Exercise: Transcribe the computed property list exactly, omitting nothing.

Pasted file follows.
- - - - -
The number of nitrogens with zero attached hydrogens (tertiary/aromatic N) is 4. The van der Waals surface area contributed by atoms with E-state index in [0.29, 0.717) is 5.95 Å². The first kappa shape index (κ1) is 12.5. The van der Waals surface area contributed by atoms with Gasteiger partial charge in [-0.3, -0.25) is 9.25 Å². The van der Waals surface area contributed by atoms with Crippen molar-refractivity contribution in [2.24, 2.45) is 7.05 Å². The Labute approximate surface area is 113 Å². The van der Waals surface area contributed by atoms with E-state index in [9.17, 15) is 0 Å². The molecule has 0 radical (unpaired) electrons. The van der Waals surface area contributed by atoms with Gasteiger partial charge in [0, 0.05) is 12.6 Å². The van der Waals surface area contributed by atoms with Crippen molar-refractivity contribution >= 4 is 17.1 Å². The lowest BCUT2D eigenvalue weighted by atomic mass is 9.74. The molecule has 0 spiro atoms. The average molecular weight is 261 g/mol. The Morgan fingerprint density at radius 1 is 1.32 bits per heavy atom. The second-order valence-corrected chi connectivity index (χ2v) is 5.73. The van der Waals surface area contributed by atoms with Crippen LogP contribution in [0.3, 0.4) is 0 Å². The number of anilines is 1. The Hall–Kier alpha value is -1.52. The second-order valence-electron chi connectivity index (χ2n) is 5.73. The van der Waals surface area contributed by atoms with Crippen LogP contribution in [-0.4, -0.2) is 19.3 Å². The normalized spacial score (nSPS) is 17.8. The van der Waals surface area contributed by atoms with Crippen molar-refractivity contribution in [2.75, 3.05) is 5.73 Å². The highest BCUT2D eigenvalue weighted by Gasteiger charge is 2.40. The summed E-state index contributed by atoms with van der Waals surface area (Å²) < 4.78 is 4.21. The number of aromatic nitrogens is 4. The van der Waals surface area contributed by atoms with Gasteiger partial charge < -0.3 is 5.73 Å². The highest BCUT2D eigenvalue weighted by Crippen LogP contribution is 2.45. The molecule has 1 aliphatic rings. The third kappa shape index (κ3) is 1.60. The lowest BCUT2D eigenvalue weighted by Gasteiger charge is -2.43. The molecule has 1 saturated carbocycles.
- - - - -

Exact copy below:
The number of nitrogens with zero attached hydrogens (tertiary/aromatic N) is 4. The van der Waals surface area contributed by atoms with E-state index in [0.29, 0.717) is 5.95 Å². The first kappa shape index (κ1) is 12.5. The van der Waals surface area contributed by atoms with Gasteiger partial charge in [-0.3, -0.25) is 9.25 Å². The van der Waals surface area contributed by atoms with Crippen molar-refractivity contribution in [2.24, 2.45) is 7.05 Å². The Labute approximate surface area is 113 Å². The van der Waals surface area contributed by atoms with E-state index in [9.17, 15) is 0 Å². The molecule has 0 radical (unpaired) electrons. The van der Waals surface area contributed by atoms with Gasteiger partial charge in [0, 0.05) is 12.6 Å². The van der Waals surface area contributed by atoms with Crippen molar-refractivity contribution >= 4 is 17.1 Å². The lowest BCUT2D eigenvalue weighted by atomic mass is 9.74. The molecule has 0 spiro atoms. The average molecular weight is 261 g/mol. The Morgan fingerprint density at radius 1 is 1.32 bits per heavy atom. The second-order valence-corrected chi connectivity index (χ2v) is 5.73. The van der Waals surface area contributed by atoms with Crippen LogP contribution in [0.3, 0.4) is 0 Å². The number of anilines is 1. The Hall–Kier alpha value is -1.52. The second-order valence-electron chi connectivity index (χ2n) is 5.73. The van der Waals surface area contributed by atoms with Crippen LogP contribution in [-0.4, -0.2) is 19.3 Å². The normalized spacial score (nSPS) is 17.8. The van der Waals surface area contributed by atoms with Crippen molar-refractivity contribution in [2.75, 3.05) is 5.73 Å². The highest BCUT2D eigenvalue weighted by Gasteiger charge is 2.40. The summed E-state index contributed by atoms with van der Waals surface area (Å²) < 4.78 is 4.21. The number of aromatic nitrogens is 4. The van der Waals surface area contributed by atoms with Gasteiger partial charge < -0.3 is 5.73 Å². The highest BCUT2D eigenvalue weighted by Crippen LogP contribution is 2.45. The molecule has 1 aliphatic rings. The third kappa shape index (κ3) is 1.60. The lowest BCUT2D eigenvalue weighted by Gasteiger charge is -2.43. The molecule has 1 saturated carbocycles.